Client lifetime value, also known as LTV, CLV or ARPU is a projected figure intended to predict the overall monetary value of a new client throughout their “lifetime” – the period of time they are estimated to remain paying customers. It is usually based on a certain projection model.
Such a projection model uses past data from similar customers including spending and churn patterns, coupled with certain statistical extrapolations – to evaluate the “overall net value” of a client – how much will the client be worth to the company in total, over time.
This is not a theoretical question. Indeed, it’s a critical question for marketing and growth teams, as this figure will determine how much can be spent for online acquisition of a single customer, Aka target CPA (cost per acquisition), or target CAC (customer acquisition cost). A solid CLV model will take into account different client segments (country, age, product used, initial purchase amount and possibly other dimensions). By applying a certain logical breakdown to segments, a model can achieve more precision. But, It’s important not to go “over the bar” with granular breakdown, as too granular segments would not yield enough data for a statistically reliable projection.
For example, looking into each country in the world as a client segment of its own might be too granular. If the number of acquisitions in each EU country is too small, its better to cluster them into larger buckets, for example, large countries like the UK, Germany, France separately, and then a bucket for the rest of west EU, and a bucket for east EU. depending on acquisition numbers, sometimes even this might be too granular and its best to start with just West Eu / East EU breakdown. over time, more data is accumulated & it makes sense to further break out more countries into their own segment.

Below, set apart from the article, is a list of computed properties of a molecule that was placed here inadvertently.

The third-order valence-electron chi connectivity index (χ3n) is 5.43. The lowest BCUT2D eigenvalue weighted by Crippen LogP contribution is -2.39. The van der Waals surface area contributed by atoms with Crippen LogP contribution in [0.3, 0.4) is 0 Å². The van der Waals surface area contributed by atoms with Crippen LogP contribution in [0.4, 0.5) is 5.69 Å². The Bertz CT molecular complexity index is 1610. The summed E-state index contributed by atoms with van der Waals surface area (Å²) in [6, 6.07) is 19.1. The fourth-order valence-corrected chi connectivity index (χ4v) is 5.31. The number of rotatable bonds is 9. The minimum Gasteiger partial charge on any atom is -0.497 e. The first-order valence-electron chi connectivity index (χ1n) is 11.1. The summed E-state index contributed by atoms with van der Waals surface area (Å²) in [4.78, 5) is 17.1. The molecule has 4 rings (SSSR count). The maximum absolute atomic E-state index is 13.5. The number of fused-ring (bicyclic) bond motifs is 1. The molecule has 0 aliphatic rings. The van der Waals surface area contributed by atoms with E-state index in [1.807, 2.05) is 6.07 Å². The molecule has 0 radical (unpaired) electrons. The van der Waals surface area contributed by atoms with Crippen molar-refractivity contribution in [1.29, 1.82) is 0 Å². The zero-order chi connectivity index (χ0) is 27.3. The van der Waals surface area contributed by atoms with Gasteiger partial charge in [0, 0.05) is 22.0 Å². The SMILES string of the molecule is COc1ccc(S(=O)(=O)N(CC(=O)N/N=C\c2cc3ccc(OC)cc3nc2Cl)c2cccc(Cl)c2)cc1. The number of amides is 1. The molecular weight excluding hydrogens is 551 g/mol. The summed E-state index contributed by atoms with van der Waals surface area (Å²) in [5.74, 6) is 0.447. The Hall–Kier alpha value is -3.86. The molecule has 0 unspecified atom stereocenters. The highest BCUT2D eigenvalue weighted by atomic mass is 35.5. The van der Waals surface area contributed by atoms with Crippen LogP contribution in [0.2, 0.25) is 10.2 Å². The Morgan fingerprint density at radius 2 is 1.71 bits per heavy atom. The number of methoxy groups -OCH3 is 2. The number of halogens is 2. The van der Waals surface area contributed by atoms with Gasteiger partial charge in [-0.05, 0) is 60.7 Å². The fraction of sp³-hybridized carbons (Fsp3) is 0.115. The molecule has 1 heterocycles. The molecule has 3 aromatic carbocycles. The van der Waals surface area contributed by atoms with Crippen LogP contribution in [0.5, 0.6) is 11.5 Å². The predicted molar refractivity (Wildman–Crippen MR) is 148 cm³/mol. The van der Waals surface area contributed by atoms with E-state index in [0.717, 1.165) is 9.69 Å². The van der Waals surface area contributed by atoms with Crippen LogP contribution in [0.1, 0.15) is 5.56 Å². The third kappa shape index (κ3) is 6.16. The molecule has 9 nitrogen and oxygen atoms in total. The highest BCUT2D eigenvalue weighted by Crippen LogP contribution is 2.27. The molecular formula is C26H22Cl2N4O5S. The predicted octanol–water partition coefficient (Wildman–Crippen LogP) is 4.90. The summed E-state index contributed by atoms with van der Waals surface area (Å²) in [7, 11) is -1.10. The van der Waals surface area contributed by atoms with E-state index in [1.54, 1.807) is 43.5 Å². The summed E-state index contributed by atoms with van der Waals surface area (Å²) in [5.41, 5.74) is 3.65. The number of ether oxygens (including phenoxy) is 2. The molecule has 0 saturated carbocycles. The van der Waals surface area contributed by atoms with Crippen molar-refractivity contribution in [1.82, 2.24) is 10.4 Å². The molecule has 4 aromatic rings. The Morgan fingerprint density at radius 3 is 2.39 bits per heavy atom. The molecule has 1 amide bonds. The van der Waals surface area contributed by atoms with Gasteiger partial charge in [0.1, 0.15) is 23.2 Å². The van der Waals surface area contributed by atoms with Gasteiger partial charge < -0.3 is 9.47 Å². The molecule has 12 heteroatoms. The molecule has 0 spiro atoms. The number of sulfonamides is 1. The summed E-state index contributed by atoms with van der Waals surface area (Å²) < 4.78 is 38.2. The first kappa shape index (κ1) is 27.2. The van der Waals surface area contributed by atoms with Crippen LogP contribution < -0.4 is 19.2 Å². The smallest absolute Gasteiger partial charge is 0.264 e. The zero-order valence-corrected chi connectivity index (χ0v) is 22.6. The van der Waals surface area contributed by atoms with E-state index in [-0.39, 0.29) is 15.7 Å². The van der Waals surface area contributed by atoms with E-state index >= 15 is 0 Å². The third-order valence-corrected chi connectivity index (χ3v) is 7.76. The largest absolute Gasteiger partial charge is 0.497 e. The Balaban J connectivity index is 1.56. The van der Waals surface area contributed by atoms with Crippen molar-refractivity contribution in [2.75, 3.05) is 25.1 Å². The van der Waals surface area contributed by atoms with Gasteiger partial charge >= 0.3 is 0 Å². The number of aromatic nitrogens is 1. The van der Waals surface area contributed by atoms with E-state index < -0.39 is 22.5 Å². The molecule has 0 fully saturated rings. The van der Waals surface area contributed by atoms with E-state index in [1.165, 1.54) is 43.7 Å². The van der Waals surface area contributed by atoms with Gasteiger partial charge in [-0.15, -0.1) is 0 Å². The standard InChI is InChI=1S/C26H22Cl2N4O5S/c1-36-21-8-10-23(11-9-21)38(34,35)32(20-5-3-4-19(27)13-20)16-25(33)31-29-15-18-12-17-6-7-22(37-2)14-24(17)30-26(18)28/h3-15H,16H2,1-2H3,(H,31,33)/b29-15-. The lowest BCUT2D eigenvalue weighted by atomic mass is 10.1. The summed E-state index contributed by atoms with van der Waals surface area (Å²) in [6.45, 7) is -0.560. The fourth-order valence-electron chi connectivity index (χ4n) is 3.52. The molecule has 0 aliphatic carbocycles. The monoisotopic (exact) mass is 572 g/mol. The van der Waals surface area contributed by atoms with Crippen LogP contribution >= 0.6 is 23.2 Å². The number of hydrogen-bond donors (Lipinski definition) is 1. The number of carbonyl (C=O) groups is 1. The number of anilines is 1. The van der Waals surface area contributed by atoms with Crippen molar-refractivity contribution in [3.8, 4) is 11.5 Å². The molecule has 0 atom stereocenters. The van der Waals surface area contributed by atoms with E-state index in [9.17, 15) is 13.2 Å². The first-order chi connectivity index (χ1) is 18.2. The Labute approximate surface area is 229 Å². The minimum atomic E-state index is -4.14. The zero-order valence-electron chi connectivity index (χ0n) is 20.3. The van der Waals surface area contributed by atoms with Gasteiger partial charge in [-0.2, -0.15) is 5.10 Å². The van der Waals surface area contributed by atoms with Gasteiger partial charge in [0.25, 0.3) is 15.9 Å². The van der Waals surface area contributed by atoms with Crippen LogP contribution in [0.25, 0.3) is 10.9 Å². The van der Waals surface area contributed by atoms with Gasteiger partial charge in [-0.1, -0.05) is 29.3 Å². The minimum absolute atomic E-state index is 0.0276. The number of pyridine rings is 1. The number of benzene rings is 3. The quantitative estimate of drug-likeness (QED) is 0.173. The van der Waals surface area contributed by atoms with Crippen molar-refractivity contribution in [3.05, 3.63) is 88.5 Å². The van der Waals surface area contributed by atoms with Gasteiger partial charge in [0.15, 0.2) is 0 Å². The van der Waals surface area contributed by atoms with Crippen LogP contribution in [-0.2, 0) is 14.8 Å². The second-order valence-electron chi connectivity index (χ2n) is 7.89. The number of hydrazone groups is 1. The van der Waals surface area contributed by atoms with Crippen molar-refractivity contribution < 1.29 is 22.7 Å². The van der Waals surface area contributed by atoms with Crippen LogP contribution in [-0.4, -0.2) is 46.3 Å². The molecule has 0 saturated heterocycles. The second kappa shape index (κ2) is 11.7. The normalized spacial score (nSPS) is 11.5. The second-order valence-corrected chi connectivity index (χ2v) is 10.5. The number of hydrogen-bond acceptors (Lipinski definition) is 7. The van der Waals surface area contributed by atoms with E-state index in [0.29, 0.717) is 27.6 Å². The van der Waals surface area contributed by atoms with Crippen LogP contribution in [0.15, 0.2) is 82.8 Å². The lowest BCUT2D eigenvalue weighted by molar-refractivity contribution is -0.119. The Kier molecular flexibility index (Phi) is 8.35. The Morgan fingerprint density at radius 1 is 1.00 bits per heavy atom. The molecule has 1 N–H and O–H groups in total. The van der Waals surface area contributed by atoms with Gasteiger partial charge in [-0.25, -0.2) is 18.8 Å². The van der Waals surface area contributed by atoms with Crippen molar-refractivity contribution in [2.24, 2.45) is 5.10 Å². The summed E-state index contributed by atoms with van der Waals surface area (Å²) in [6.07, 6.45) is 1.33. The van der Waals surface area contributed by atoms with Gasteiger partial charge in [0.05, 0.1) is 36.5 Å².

Established large consumer businesses such as telcos, banks, insurers, …etc. have tons of historic data on their clients, thus, can predict quite accurately what is their expected CLV within different client segments. Furthermore, they usually operate within 1 or few core locations and know them very well.
In contrast, online-centric businesses & tech startups face a few challenges in building their own CLV projection model:
As explained in Peter Thiel’s iconic book “zero to one”, the answer is no. Important as they may be, relying on organic efforts, earned media and so forth is not a viable strategy for online companies in 2019. Companies must have a strong paid acquisition arm, i.e. online advertising, partner program, media buying and so forth.
In order to operate paid acquisition strategies effectively, companies must have at their baseline a projected CLV. Otherwise – how will they be able to decide how much to spend on acquiring new customers? estimate too high, and you might be losing money on each new client you acquire. Estimate too low, and you’ll be under-spending, leaving the arena to competitors. This will likely result in a small market share and low growth.
In order to build a viable projection model, a company must do proper segmentation. There are 2 decisions here:
Overly defensive approach – if you’re unsure about your CLV, you might take a defensive approach. For example, you might evaluate a certain segment’s CLV to be 6 month’s worth of income from a subscription customer, even though you already know that most of your customers stay onboard for more than a year. Surely, you don’t know enough yet about this particular segment’s customer behavior. But, unless you have solid reason to believe it a lower CLV segment – assume by default it will be your average customer value.
Next: frequent changes in your CLV projection – models have to sometimes be tweaked and adjusted to reflect the most updated data. Just make sure that you don’t change your estimates too often – creating distrust in the figure and resorting again to a defensive mode which will cost you in slow growth and low market share.
Overall, in paid online acquisition there is a certain tradeoff between time & money. If you spend wildly, you’ll learn quickly your CLV by acquiring many customers in a short time, and learning their behavior fast. In that case, you might be losing in the short term for each unit. The other extreme, taking it slowly with an overly defensive approach will probably get you profitable on the basis of net unit economics, but will result in slow growth. Considering a company also has fixed costs to bear, in most cases this approach is even worse than overspending.
Finding the optimal ROI point isn’t easy, but that’s where you should aim and constantly work for.